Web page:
Editorial: Supporting those on the frontlines attacking illiteracy
By Steve Potash, Publisher | June 2018
If you’re able to read this, congratulations. Thirty-two million adults in the United States can’t.
The ability to read has value beyond just picking up your local newspaper or discussing the latest New York Times bestseller with your book club. For half of our population, their literacy skills are so low they’re unable to read prescription drug labels, and 20 percent of Americans read below the level needed to earn a living wage.
Studies also find that children whose parents have low literacy levels have a 72 percent chance of being at low literacy levels themselves, and research shows that 2/3 of students who cannot read proficiently by the end of fourth grade will end up in jail or on welfare. The correlation is so strong that some states even use elementary school reading tests to determine the number of prison beds to budget for in the future.
Our communities are in crisis because of insufficient literacy skills. Children growing up in homes without books are at risk, and the only way we can change course toward a more positive future is by fostering a love of reading early and often. Learning about programs that aim to accomplish this is what this new online magazine, Perspectives on Reading, is all about. We’re always interested in your viewpoint.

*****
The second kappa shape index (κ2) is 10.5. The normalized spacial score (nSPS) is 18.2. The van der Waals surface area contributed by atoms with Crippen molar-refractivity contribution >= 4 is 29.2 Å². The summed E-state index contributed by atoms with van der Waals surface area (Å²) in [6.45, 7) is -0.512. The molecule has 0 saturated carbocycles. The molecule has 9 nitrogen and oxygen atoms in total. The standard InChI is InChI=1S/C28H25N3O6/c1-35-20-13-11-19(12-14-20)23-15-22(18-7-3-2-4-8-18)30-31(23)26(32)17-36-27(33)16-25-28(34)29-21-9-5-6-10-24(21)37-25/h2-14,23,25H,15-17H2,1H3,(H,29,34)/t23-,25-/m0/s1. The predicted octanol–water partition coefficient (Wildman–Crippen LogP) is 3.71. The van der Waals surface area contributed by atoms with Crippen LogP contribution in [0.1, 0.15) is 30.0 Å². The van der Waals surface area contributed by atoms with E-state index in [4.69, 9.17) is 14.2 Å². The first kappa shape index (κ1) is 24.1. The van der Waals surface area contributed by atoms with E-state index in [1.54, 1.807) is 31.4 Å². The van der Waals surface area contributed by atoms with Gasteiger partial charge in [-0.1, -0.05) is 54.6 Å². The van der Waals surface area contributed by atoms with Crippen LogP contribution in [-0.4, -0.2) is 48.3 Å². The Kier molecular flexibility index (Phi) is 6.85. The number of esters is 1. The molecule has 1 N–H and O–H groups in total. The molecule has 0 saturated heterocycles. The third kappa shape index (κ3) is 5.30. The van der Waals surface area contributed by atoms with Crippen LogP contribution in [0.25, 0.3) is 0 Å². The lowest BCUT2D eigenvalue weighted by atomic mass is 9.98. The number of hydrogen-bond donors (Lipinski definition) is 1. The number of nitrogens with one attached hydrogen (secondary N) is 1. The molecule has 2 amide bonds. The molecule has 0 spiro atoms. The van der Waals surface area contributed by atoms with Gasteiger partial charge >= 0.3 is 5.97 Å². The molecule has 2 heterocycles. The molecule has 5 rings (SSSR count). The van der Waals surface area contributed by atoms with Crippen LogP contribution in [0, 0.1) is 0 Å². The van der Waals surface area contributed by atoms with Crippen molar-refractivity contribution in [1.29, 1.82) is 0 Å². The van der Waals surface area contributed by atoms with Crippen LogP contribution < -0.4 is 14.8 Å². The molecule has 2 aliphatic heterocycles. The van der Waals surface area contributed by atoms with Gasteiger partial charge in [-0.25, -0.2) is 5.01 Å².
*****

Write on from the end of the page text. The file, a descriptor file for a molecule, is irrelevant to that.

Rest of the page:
That’s the number of words students who read at least 30 minutes per day are projected to encounter between kindergarten and 12th grade. By the time they graduate, their peers who read less than 15 minutes per day will have only encountered 1.5 million words throughout the course of their schooling. Just 15 minutes more per day determines exponential levels of vocabulary growth. For at-risk students, an extra 15 minutes a day can make the difference between getting their diploma or dropping out.
This urgency to create and cultivate a love of reading in children needs to start before kindergarten. In a study of 3-5 year olds, it was found that those children that had been read to at least three times a week were twice as likely to recognize all of the letters and twice as likely to understand words in context. Children who enjoy reading tend to read more often and reading to them early, even as young as infancy, has benefits.
But not all children grow up in an environment where this is feasible. Forty-four million adults are unable to read a simple story to their child, creating educational and recreational gaps within our cities that affect us all.
These are gaps that libraries can – and do – fill.
Our libraries offer a beacon of hope against the rising tide of low literacy skills. For families struggling to survive below the poverty limit, libraries provide free resources for all ages, including story time and reading programs for children. Many also offer tutoring and literacy classes for adults. For individuals who speak and read a native language other than English, libraries offer language learning classes. Parents working non-traditional hours know that the library is a safe space for their children to spend time after school.